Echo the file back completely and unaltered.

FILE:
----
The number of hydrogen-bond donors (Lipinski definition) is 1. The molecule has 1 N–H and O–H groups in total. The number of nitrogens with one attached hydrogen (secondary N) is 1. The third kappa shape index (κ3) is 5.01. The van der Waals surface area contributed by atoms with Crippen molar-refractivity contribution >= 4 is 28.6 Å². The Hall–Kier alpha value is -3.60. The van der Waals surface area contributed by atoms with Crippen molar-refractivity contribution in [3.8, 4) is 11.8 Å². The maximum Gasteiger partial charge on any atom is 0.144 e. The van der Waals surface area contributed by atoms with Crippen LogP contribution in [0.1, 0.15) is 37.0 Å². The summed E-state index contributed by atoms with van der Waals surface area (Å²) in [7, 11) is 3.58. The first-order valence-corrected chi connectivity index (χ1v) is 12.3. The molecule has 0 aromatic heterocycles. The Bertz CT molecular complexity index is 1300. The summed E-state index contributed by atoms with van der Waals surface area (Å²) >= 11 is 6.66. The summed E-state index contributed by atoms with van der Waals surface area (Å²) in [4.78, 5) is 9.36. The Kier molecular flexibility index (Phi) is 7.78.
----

The number of hydrogen-bond donors (Lipinski definition) is 1. The molecule has 1 N–H and O–H groups in total. The number of nitrogens with one attached hydrogen (secondary N) is 1. The third kappa shape index (κ3) is 5.01. The van der Waals surface area contributed by atoms with Crippen molar-refractivity contribution >= 4 is 28.6 Å². The Hall–Kier alpha value is -3.60. The van der Waals surface area contributed by atoms with Crippen molar-refractivity contribution in [3.8, 4) is 11.8 Å². The maximum Gasteiger partial charge on any atom is 0.144 e. The van der Waals surface area contributed by atoms with Crippen LogP contribution in [0.1, 0.15) is 37.0 Å². The summed E-state index contributed by atoms with van der Waals surface area (Å²) in [7, 11) is 3.58. The first-order valence-corrected chi connectivity index (χ1v) is 12.3. The molecule has 0 aromatic heterocycles. The Bertz CT molecular complexity index is 1300. The summed E-state index contributed by atoms with van der Waals surface area (Å²) >= 11 is 6.66. The summed E-state index contributed by atoms with van der Waals surface area (Å²) in [4.78, 5) is 9.36. The Kier molecular flexibility index (Phi) is 7.78.